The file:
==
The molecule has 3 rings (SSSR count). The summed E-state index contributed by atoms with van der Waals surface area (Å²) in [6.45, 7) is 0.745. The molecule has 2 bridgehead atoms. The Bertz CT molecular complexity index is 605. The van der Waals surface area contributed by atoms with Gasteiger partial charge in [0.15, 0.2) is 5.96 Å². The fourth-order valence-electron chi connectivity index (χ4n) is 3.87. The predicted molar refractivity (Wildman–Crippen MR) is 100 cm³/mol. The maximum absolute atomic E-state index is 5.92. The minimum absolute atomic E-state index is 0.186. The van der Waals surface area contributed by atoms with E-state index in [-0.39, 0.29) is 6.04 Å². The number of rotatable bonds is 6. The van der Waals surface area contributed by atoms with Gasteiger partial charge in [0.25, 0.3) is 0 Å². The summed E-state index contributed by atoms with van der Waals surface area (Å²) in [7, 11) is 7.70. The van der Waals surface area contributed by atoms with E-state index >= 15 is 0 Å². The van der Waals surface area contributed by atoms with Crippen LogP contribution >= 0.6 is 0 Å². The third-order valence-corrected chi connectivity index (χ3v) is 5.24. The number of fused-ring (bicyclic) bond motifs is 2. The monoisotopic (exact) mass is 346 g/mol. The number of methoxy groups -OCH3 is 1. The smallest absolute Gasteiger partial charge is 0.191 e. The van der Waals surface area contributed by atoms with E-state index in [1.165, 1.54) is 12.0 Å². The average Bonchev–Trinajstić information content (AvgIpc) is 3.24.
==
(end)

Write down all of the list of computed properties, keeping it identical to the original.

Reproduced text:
The molecule has 3 rings (SSSR count). The summed E-state index contributed by atoms with van der Waals surface area (Å²) in [6.45, 7) is 0.745. The molecule has 2 bridgehead atoms. The Bertz CT molecular complexity index is 605. The van der Waals surface area contributed by atoms with Gasteiger partial charge in [0.15, 0.2) is 5.96 Å². The fourth-order valence-electron chi connectivity index (χ4n) is 3.87. The predicted molar refractivity (Wildman–Crippen MR) is 100 cm³/mol. The maximum absolute atomic E-state index is 5.92. The minimum absolute atomic E-state index is 0.186. The van der Waals surface area contributed by atoms with E-state index in [-0.39, 0.29) is 6.04 Å². The number of rotatable bonds is 6. The van der Waals surface area contributed by atoms with Gasteiger partial charge in [0.25, 0.3) is 0 Å². The summed E-state index contributed by atoms with van der Waals surface area (Å²) in [7, 11) is 7.70. The van der Waals surface area contributed by atoms with E-state index >= 15 is 0 Å². The van der Waals surface area contributed by atoms with Crippen LogP contribution >= 0.6 is 0 Å². The third-order valence-corrected chi connectivity index (χ3v) is 5.24. The number of fused-ring (bicyclic) bond motifs is 2. The monoisotopic (exact) mass is 346 g/mol. The number of methoxy groups -OCH3 is 1. The smallest absolute Gasteiger partial charge is 0.191 e. The van der Waals surface area contributed by atoms with E-state index in [1.165, 1.54) is 12.0 Å². The average Bonchev–Trinajstić information content (AvgIpc) is 3.24.